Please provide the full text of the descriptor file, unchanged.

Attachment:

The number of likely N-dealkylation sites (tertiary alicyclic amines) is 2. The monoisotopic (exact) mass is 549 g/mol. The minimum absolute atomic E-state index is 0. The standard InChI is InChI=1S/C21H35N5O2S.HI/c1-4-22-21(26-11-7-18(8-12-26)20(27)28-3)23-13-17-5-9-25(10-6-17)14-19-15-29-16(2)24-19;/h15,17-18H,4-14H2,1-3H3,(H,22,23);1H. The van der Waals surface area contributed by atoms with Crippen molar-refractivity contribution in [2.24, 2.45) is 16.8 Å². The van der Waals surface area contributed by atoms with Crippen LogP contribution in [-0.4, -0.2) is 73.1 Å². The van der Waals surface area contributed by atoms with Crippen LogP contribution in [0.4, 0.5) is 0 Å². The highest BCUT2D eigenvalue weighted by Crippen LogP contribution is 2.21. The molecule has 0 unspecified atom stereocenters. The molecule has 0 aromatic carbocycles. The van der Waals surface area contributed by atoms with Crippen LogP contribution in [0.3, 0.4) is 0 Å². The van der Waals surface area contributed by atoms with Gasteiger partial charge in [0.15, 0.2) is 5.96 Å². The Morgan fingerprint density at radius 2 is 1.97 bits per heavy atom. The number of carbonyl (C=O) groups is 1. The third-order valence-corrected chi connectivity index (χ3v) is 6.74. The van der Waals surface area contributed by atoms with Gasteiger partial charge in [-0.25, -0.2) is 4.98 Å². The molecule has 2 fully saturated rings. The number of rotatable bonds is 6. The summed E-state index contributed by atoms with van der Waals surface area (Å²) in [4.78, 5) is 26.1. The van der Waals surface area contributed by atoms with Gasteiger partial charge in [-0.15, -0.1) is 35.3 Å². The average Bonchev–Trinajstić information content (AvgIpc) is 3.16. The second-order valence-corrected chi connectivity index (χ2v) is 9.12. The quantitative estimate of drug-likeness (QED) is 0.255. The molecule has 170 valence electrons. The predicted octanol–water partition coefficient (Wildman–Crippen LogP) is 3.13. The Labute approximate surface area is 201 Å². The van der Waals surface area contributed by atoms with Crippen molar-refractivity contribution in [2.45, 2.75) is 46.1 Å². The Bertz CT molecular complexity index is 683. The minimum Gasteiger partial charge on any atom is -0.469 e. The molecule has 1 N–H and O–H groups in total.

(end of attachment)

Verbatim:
The number of likely N-dealkylation sites (tertiary alicyclic amines) is 2. The monoisotopic (exact) mass is 549 g/mol. The minimum absolute atomic E-state index is 0. The standard InChI is InChI=1S/C21H35N5O2S.HI/c1-4-22-21(26-11-7-18(8-12-26)20(27)28-3)23-13-17-5-9-25(10-6-17)14-19-15-29-16(2)24-19;/h15,17-18H,4-14H2,1-3H3,(H,22,23);1H. The van der Waals surface area contributed by atoms with Crippen molar-refractivity contribution in [2.24, 2.45) is 16.8 Å². The van der Waals surface area contributed by atoms with Crippen LogP contribution in [-0.4, -0.2) is 73.1 Å². The van der Waals surface area contributed by atoms with Crippen LogP contribution in [0.4, 0.5) is 0 Å². The highest BCUT2D eigenvalue weighted by Crippen LogP contribution is 2.21. The molecule has 0 unspecified atom stereocenters. The molecule has 0 aromatic carbocycles. The van der Waals surface area contributed by atoms with Crippen LogP contribution in [0.3, 0.4) is 0 Å². The van der Waals surface area contributed by atoms with Gasteiger partial charge in [0.15, 0.2) is 5.96 Å². The Morgan fingerprint density at radius 2 is 1.97 bits per heavy atom. The number of carbonyl (C=O) groups is 1. The third-order valence-corrected chi connectivity index (χ3v) is 6.74. The van der Waals surface area contributed by atoms with Gasteiger partial charge in [-0.25, -0.2) is 4.98 Å². The molecule has 2 fully saturated rings. The number of rotatable bonds is 6. The summed E-state index contributed by atoms with van der Waals surface area (Å²) in [4.78, 5) is 26.1. The van der Waals surface area contributed by atoms with Gasteiger partial charge in [-0.15, -0.1) is 35.3 Å². The average Bonchev–Trinajstić information content (AvgIpc) is 3.16. The second-order valence-corrected chi connectivity index (χ2v) is 9.12. The quantitative estimate of drug-likeness (QED) is 0.255. The molecule has 170 valence electrons. The predicted octanol–water partition coefficient (Wildman–Crippen LogP) is 3.13. The Labute approximate surface area is 201 Å². The van der Waals surface area contributed by atoms with Crippen molar-refractivity contribution in [2.45, 2.75) is 46.1 Å². The Bertz CT molecular complexity index is 683. The minimum Gasteiger partial charge on any atom is -0.469 e. The molecule has 1 N–H and O–H groups in total.